New way to relive the old days
I was driving home from work the other day and noticed a small car parked that, at first glance, appeared to have been vandalized. It looked as if someone had taken a bar of soap and went wild on the windows by writing various things in large letters.
Upon closer inspection, however, it looked more like a billboard on wheels to promote an oldies radio station. Out of curiosity I tuned into the frequency on my car radio and was immediately hooked.
I supposed I could be accused of living in a cave the past several weeks because this was the first I had heard of this station whose presence on the FM dial was 99.7. I heard the word Norfolk mentioned and realized it was a new local station.
Further investigation revealed it to be a sister station to the 98.9 FM station known as My FM.
Oldies music, especially that from the 1960s and ‘70s, is what most appeals to me and comprises the bulk of my CD collection. I can lose myself in that stuff all day long. I guess oldies can be defined today as anything at least 15 years old. As the decades have passed, there are fewer and fewer songs that appeal to me. In other words, I liked just about everything that came out of the 1960s and ‘70s, but by the end of the 1980s, there was more music from that decade I didn’t care for than what I liked. The music I admired from the 1990s was even less so, and that trend has continued on into the current millennium.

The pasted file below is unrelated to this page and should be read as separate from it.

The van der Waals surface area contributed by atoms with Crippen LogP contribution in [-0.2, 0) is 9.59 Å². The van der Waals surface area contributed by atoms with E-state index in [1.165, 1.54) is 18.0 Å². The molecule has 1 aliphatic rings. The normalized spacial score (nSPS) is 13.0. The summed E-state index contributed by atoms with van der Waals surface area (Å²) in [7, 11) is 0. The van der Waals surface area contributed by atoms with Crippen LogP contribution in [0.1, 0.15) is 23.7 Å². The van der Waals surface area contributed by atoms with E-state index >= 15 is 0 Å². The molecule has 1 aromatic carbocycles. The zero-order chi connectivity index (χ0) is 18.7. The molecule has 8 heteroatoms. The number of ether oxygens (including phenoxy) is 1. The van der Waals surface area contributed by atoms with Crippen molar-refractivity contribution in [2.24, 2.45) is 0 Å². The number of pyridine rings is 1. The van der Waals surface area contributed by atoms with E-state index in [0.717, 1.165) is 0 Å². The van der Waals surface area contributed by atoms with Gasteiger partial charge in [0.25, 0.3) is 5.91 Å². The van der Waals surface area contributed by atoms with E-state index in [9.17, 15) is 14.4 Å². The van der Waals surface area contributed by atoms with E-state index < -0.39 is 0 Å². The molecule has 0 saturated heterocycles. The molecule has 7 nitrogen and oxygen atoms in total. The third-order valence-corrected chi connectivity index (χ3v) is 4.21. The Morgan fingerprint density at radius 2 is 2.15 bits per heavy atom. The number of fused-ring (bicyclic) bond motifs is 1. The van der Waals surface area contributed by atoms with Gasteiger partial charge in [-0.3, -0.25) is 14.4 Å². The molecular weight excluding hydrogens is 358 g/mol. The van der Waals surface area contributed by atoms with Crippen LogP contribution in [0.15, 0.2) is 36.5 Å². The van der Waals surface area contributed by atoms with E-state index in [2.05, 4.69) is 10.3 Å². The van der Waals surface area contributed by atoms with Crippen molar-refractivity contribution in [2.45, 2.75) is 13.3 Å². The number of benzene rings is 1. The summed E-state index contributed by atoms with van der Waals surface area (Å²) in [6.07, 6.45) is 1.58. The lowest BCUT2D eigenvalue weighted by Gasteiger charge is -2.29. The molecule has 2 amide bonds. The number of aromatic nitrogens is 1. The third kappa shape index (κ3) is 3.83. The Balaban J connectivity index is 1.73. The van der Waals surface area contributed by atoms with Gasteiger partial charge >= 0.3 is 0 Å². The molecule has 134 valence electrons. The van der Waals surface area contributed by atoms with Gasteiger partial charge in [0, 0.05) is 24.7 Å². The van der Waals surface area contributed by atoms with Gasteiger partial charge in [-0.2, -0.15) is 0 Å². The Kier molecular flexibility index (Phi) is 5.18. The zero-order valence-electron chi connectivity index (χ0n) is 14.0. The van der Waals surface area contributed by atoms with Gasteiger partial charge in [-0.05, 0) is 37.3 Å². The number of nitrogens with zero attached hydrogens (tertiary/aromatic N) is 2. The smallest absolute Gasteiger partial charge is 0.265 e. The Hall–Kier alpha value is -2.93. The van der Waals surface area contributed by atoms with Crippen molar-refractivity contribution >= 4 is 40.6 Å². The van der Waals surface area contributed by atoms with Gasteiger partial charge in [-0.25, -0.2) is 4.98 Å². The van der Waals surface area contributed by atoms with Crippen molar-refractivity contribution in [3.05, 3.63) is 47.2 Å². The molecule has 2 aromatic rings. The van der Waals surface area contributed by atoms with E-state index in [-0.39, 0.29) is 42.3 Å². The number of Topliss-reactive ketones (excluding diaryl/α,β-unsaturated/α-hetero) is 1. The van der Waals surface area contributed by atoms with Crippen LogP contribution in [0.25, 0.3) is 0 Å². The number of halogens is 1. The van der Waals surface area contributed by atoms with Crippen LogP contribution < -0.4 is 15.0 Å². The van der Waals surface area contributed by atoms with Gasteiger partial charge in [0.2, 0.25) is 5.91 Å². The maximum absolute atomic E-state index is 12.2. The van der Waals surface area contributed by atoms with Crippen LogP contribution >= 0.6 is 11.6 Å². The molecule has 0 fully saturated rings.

In just the 15-minute drive home, I listened to a handful of songs that were instantly recognizable. A couple of them were from the 1980s when my interest in current music began to peter out, but these selections happened to be among those I liked. So far, I like what I’m hearing.
My musical tastes vary. When I say I like the stuff from the ‘60s and ‘70s, it includes the likes of Tom Jones and Engelbert Humperdinck. When I admit that to anyone, they look at me as if I was something that just fell from a tree. And, admittedly, I actually enjoyed disco music from the latter half of the 1970s.
I can listen to Tom or Engelbert one moment and then turn around and listen to the Statler Brothers the next and move on to the Beatles and eventually the Mamas and the Papas or Johnny Cash.
Once the 1980s arrived, I simply tuned out from listening to contemporary radio stations and sought out those that specialized in oldies which, then, meant stuff from the 1960s and ‘70s. The odd gem, even to this day, will come along when I randomly catch airplay from other stations, but in general I tend to live in the past when it comes to music.
Kudos must be extended to this new radio station. I’ve already locked it into my presets in the car.